BradB

Optimum Paint Prep substitute?

25 posts in this topic

Newbie dilemma. So I finally got my Optimum Gloss Coat and am getting ready to coat my wheels. I have polished the wheels with a compound containing no fillers. BUT, I don't have Optimum Paint Prep. (I'll get some, I promise!) Can I use 91% isopropyl alcohol as a substitute? I'd love to get this project done tomorrow. 

And can I clean the applicator pad with dish soap afterwards? 

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Yes you can use IPA... dillute it down to about 15-30% with distilled water.

If you have any APC at home spray that on the applicator, rinse well and let it dry.  I dont think dish soap is the best idea but use it as a last resort.

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Brad, I got this tip from Anthony Orosco, I usually use a square or rectangle of Scott blue shop (paper) towel to apply coatings to small areas like headlights or wheels...and then you can just throw it away when you're done or if it gets dirty.  You waste less coating because it doesn't absorb much, and it's easy to get in between spokes and see what you are doing (I usually do it off the car on a work bench).  You can fold it over as appropriate to give you the amount of absorbtion you want.

Anthony's method was for larger surfaces, where he put a foam applicator in a nitrile glove, and then wrapped it with the shop towel...that video may be around here somewhere.  Oh wait--here it is:

 

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Great, I was wondering if there was any "magic" in the foam applicator. The paper towel thing makes much more sense for wheel application. And I will check out Anthony's video right away. Appreciate the help! I'm way behind on paint coatings and am trying to get my feet wet. I never could see the advantage for anal-retentives such as myself who dote on their cars all the time by choice. But I am willing to be won over! 

Glad to see friendly "faces" still in the game after all these years! Thanks! 

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Not only "friendly" but uber knowledgeable!  I think you will love your coating results and there's no reason you can't wax and seal Gloss-Coat to your heart's delight, you just won't feel miserable (or be embarrassed by your car's appearance) if you skip a few weeks...or months.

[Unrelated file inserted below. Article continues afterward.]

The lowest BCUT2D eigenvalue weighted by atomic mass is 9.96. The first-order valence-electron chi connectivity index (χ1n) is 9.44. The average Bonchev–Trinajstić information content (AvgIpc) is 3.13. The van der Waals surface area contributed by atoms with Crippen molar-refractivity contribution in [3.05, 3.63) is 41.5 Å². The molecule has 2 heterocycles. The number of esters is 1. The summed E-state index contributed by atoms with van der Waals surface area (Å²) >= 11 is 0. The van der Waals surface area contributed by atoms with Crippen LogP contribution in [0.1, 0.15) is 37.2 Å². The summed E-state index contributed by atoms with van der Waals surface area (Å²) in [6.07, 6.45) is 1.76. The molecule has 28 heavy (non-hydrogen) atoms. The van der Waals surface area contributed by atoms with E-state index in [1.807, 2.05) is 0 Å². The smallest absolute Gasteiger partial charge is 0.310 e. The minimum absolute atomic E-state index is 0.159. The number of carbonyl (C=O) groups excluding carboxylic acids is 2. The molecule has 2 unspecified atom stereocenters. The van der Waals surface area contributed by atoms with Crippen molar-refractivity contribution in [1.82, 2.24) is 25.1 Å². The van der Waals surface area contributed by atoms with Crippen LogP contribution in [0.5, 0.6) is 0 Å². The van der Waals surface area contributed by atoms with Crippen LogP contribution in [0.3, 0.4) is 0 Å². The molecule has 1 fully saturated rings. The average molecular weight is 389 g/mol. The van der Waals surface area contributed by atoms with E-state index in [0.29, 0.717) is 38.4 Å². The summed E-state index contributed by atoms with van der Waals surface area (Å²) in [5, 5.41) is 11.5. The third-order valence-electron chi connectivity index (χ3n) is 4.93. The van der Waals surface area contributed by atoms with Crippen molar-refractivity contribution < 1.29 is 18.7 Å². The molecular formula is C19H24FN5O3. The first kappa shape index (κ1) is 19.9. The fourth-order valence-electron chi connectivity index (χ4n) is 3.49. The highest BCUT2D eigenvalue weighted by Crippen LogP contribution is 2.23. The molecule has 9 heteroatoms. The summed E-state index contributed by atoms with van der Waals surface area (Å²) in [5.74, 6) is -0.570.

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Well, I Gloss-Coated 4 wheels and I have mixed feelings about the process and results, mostly due to my being an Opti-Virgin. First, I purchased the smaller of the two sizes of syringes and I used close to half of it! I probably  wasted much during the process, but I'm not really sure where or how.

First of all, I did a variation of Anthony's paper towel applicator method. I found what they call a sponge cloth which is a 1/8" thick sponge that I cut into small 2"x3" sections to more easily manipulate inside the wheel surfaces. (I hope this was ok.) I applied several drops into the sponge, wiped on the wheel for a while, then repeated several times for the face of the wheel and the barrels. I used way more than I thought I would. I was hampered by not being to easily see the Gloss-Coat on the surface and I didn't want to miss any area. I could generally tell that I covered the surface initially because of the wet look and then I could sort of see where it was heavier because of a pattern of my wiping motion was left on the surface. I did the whole surface of the wheel like this, being sure it all got "wet". I probably wasted a lot doing this. Then after a minute or so I very lightly ran a microfiber over the surface to spread it around. I really wasn't sure if I was spreading it around, making it even. Or was I actually wiping it off? I really wasn't confident that I was waiting long enough before I spread with the microfiber. Could I have removed it too early?  I tried to do this as lightly as possible. I never really felt it get "sticky" as mentioned in many videos. But it was hard to get a feel because of all the tight areas. I repeated the light wiping until it felt essentially dry. I am not sure if it was really "dry" because I was wearing gloves and didn't want to touch it with my bare fingers. But the towel glided over it easily and I saw no more high spots or lines from my application.